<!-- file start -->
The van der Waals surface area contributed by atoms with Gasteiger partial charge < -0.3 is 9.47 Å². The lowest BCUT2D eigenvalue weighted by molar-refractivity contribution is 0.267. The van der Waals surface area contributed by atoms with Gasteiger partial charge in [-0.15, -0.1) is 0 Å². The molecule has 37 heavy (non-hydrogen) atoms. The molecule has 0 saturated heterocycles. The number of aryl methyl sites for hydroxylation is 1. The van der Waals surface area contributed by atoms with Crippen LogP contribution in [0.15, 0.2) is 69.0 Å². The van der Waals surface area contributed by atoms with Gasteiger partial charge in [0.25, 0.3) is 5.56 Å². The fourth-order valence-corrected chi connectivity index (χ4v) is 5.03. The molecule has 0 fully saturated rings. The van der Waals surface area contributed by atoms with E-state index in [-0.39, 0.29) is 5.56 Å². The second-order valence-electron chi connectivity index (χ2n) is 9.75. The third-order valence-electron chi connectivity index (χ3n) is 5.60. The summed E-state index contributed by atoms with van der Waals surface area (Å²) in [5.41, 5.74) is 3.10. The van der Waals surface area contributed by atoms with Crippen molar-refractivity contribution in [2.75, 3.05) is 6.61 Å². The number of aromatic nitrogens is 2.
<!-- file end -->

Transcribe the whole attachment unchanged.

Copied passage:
The van der Waals surface area contributed by atoms with Gasteiger partial charge < -0.3 is 9.47 Å². The lowest BCUT2D eigenvalue weighted by molar-refractivity contribution is 0.267. The van der Waals surface area contributed by atoms with Gasteiger partial charge in [-0.15, -0.1) is 0 Å². The molecule has 37 heavy (non-hydrogen) atoms. The molecule has 0 saturated heterocycles. The number of aryl methyl sites for hydroxylation is 1. The van der Waals surface area contributed by atoms with Crippen LogP contribution in [0.15, 0.2) is 69.0 Å². The van der Waals surface area contributed by atoms with Gasteiger partial charge in [0.25, 0.3) is 5.56 Å². The fourth-order valence-corrected chi connectivity index (χ4v) is 5.03. The molecule has 0 fully saturated rings. The van der Waals surface area contributed by atoms with E-state index in [-0.39, 0.29) is 5.56 Å². The second-order valence-electron chi connectivity index (χ2n) is 9.75. The third-order valence-electron chi connectivity index (χ3n) is 5.60. The summed E-state index contributed by atoms with van der Waals surface area (Å²) in [5.41, 5.74) is 3.10. The van der Waals surface area contributed by atoms with Crippen molar-refractivity contribution in [2.75, 3.05) is 6.61 Å². The number of aromatic nitrogens is 2.